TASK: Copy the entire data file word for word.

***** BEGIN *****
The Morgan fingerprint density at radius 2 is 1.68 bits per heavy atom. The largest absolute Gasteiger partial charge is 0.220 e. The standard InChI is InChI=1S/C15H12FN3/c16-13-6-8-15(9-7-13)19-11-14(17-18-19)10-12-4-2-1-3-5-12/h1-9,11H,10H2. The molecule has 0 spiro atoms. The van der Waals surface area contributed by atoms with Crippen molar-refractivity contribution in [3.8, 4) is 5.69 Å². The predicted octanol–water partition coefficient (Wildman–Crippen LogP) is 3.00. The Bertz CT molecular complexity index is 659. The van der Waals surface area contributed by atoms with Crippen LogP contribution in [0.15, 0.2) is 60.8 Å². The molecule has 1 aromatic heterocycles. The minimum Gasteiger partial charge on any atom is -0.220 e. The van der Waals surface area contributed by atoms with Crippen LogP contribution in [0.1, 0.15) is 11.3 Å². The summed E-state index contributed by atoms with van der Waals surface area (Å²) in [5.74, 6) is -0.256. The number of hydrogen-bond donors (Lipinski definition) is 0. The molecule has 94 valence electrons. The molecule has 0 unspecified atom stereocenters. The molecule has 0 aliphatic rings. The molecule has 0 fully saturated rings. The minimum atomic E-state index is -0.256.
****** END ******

The Morgan fingerprint density at radius 2 is 1.68 bits per heavy atom. The largest absolute Gasteiger partial charge is 0.220 e. The standard InChI is InChI=1S/C15H12FN3/c16-13-6-8-15(9-7-13)19-11-14(17-18-19)10-12-4-2-1-3-5-12/h1-9,11H,10H2. The molecule has 0 spiro atoms. The van der Waals surface area contributed by atoms with Crippen molar-refractivity contribution in [3.8, 4) is 5.69 Å². The predicted octanol–water partition coefficient (Wildman–Crippen LogP) is 3.00. The Bertz CT molecular complexity index is 659. The van der Waals surface area contributed by atoms with Crippen LogP contribution in [0.15, 0.2) is 60.8 Å². The molecule has 1 aromatic heterocycles. The minimum Gasteiger partial charge on any atom is -0.220 e. The van der Waals surface area contributed by atoms with Crippen LogP contribution in [0.1, 0.15) is 11.3 Å². The summed E-state index contributed by atoms with van der Waals surface area (Å²) in [5.74, 6) is -0.256. The number of hydrogen-bond donors (Lipinski definition) is 0. The molecule has 94 valence electrons. The molecule has 0 unspecified atom stereocenters. The molecule has 0 aliphatic rings. The molecule has 0 fully saturated rings. The minimum atomic E-state index is -0.256.